Vertical transmission of hepatitis C from pregnant - mothers to their offsprings


Maryam Yazdani 1 , * , Saeid Shakeri 2

1 Assistant Professor, Department of Obstetric & Gynecology, Shiraz University of Medical Sciences, Shiraz, Iran.

2 Assistant Professor, Department of Surgery, Shiraz University of Medical Sciences, Shiraz, Iran.

How to Cite: Yazdani M, Shakeri S. Vertical transmission of hepatitis C from pregnant - mothers to their offsprings, Hormozgan Med J. 2006 ; 10(2):e89806.


Hormozgan Medical Journal: 10 (2); e89806
Published Online: July 05, 2006
Article Type: Research Article
Received: February 22, 2005
Accepted: July 05, 2006




Introduction: Besides from dermal route, recently vertical transmission of
hepatitis C has been a matter of investigation and the risk of transmission is
evaluated. The aim of this study was to determine the risk of mother-to-infant
vertical transmission of hepatitis C.
Methods: In this descriptive study, over a period of 2 years, between Aug. 1998
and Jun. 2000, two thousands pregnant women were examined in the obstetric
department of Shiraz University of Medical Sciences. The patients underwent
serologic study to screen the presence of antibody to hepatitic C, hepatitis B and
HIV infection.
Clinicolabaratory tests were also scheduled for offsprings of HCV-Ab positive
mothers at birth, 6 and 12 months later. Results were presented using descriptive
Results: Twelve (0.6%) of the 2000 women were found to be positive for HCV
antibody. In two (16%) of them, positive history of jaundice was recognized, 3
(25%) patients had positive history of hepatitis in their families, 2 (16%) patients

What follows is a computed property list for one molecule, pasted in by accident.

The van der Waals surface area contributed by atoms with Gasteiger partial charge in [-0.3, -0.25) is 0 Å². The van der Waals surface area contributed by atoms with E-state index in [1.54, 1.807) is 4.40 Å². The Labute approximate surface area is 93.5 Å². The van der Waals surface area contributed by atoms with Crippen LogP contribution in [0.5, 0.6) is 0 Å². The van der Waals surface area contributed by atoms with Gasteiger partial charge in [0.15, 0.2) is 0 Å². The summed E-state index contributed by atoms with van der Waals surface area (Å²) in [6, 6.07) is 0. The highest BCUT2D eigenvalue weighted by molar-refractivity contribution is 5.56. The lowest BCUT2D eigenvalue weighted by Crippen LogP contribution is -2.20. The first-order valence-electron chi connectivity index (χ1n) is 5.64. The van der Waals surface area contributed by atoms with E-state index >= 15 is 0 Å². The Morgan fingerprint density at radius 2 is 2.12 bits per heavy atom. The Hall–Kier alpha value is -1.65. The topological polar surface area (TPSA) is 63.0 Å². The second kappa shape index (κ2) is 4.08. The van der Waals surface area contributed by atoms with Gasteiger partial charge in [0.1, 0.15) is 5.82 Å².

had blood transfusion, 4 (33%) patients had dental procedures and 2 (16%)
patients had history of major operation in the previous years. Serologic screening
tests for antibodies to HIV and hepatitis B surface antigen were negative. All of
12 women had normal liver function test during pregnancy and after delivery, the
offsprings of these anti-HCV positive mothers were screened for HCV infection
at birth and 6 and 12 months after birth. All of babies were positive for HCV
antibody at birth but became negative at 6 and 12 months of age. Liver function
tests were within normal range during this period.
Conclusion: Vertical transmission of hepatitis C is uncommon and anti-HCV
antibody is most likely to be acquired passively in uterus and is eliminated by the
age 6 months. No endogenous anti-HCV antibody production was detected at 12
months of age.


Hepatitis C – Pregnancy – Metranal – Fetal – Exchange

© 2006, Hormozgan Medical Journal. This is an open-access article distributed under the terms of the Creative Commons Attribution-NonCommercial 4.0 International License ( which permits copy and redistribute the material just in noncommercial usages, provided the original work is properly cited.



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